Fungal skin infections rising, not responding to usual drugs: Docs

Jul 31,2023

Times of India, Bengaluru: Updated: Jul 23, 2023, 05:17 IST 

Bengaluru: Chittaranjan Das (Name changed), 37, who wears shoes every day, was flummoxed when he had severe itching between the toes of his right foot. He also noticed small red patches in the great toe area, which increased in size in the next few days. As the symptoms worsened, he asked a friend for advice and got an ointment from a pharmacy.


It seemed to help initially, but after two weeks, the patches resurfaced involving the sole. He visited a dermatologist, who examined him and took samples for tests, last month.


“The sample was positive for a fungus affecting the skin (dermatophyte) which was resistant to the routinely used antifungal preparations. He was reassured on the management protocol and advised on care of the foot, including footwear, socks, etc. He required treatment with specific oral antifungal agents for almost eight weeks and was monitored for recurrence.” said Dr. Jayanthi Savio, professor and head, the department of microbiology, and principal investigator, ICMR South Zone AMDRC, St John’s Medical College Dermatophytosis, an infection caused by fungi, is becoming increasingly prevalent.


“The incidence of fungal infection of the skin has increased significantly.

Patients are coming with extensive, resistant fungal infection that covers large areas of the body and does not respond to regular medication." said Dr Anil Abraham, consultant dermatologist, Abrahams Skin & Hair Clinic, Bengaluru.

He said he used to see at least 2-3 fungal infection cases every day in his 30 years of practice, but now the number has gone up to 8-10. “More importantly, they are severe, spread all over the body and respond poorly to mild or usual medication”, he said. Dr. Govind S Mittal, founder, director and consultant dermatologist, Therapeia Skin Hair and ENT Centre, Bengaluru, said, 'The prevalence of patients with recurrent dermatophytozis has definitely increased tremendously in the last 7-8 years That there have been at least 30-40% more than the usual number of cases can be a safe number to say for the last eight years. More importantly, multiple members of the same family are not getting cured easily and are not responding to short courses of antifungals. The abuse of over-the-counter creams and steroid containing creams given by friendly medical stores has also been a big menace to deal.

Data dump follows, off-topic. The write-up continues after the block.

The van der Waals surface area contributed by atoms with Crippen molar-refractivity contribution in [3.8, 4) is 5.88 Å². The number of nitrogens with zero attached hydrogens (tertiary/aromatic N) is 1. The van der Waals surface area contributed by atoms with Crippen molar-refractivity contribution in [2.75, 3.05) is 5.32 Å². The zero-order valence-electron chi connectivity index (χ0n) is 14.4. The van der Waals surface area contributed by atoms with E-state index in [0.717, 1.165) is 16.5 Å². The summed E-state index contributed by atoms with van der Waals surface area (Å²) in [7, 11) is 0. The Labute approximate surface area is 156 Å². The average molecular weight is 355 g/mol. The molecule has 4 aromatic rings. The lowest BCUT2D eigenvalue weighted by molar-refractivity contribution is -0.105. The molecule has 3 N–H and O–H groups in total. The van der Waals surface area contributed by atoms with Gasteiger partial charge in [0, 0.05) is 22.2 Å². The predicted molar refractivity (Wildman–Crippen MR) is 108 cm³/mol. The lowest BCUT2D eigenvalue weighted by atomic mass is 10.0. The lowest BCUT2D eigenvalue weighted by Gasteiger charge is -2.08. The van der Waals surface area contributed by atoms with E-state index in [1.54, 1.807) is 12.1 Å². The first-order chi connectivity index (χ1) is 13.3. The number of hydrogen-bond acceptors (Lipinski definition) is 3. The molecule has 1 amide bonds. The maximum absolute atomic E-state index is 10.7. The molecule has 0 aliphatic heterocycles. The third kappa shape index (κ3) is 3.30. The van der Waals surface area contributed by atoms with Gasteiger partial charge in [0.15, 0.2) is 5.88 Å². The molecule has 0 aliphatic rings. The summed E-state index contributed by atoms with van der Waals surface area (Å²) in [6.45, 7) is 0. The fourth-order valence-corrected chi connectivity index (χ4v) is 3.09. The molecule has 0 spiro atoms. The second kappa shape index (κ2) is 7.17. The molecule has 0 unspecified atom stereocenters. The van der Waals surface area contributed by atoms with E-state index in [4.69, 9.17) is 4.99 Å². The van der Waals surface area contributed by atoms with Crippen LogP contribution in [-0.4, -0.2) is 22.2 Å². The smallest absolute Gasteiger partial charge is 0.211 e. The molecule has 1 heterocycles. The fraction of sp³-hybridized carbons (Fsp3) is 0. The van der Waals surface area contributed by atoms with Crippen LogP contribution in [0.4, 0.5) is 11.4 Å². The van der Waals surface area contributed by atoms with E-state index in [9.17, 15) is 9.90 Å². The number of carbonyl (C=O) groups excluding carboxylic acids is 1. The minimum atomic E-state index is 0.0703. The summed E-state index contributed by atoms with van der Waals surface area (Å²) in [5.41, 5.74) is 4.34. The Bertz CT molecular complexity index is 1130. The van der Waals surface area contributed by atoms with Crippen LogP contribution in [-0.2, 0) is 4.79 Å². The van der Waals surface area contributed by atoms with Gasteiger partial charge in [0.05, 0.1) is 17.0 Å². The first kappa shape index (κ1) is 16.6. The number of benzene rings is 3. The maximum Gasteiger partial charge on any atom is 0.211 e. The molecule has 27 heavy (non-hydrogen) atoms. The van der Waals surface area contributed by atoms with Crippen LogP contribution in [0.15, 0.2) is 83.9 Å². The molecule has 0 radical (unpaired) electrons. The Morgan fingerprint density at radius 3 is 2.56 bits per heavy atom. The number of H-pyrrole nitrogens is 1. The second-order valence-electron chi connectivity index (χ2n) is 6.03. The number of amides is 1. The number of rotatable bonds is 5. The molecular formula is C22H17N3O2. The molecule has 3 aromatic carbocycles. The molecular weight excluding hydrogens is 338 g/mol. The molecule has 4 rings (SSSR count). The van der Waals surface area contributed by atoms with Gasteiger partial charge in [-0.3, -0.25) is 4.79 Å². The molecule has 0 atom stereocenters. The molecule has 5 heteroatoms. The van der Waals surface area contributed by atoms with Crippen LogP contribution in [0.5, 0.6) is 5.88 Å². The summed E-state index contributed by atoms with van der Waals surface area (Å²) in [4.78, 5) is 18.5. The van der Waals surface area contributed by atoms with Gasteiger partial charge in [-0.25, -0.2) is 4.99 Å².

"People wearing tight jeans and shoes are more vulnerable to dermatophytosis,” according to Dr. Shivprakash M Rudramurthy, professor and in-charge, Mycology Division, Department of Mycology, PGIMEP Chandigarh. So are those who put clothes soon after a shower without wiping water off their body, he added.


Drug resistance against routinely used antifungals may cause treatment failure even in easily manageable cases of dermatophytosis, thus requiring chronic and prolonged treatment, said Dr. Savio.

Avoiding self-medication and timely consultation with experts can help prevent drug resistance to a large extent. 'The other area which requires to be explored is the use of antifungals in agriculture and animal husbandry and their role in the development of resistance,” she added.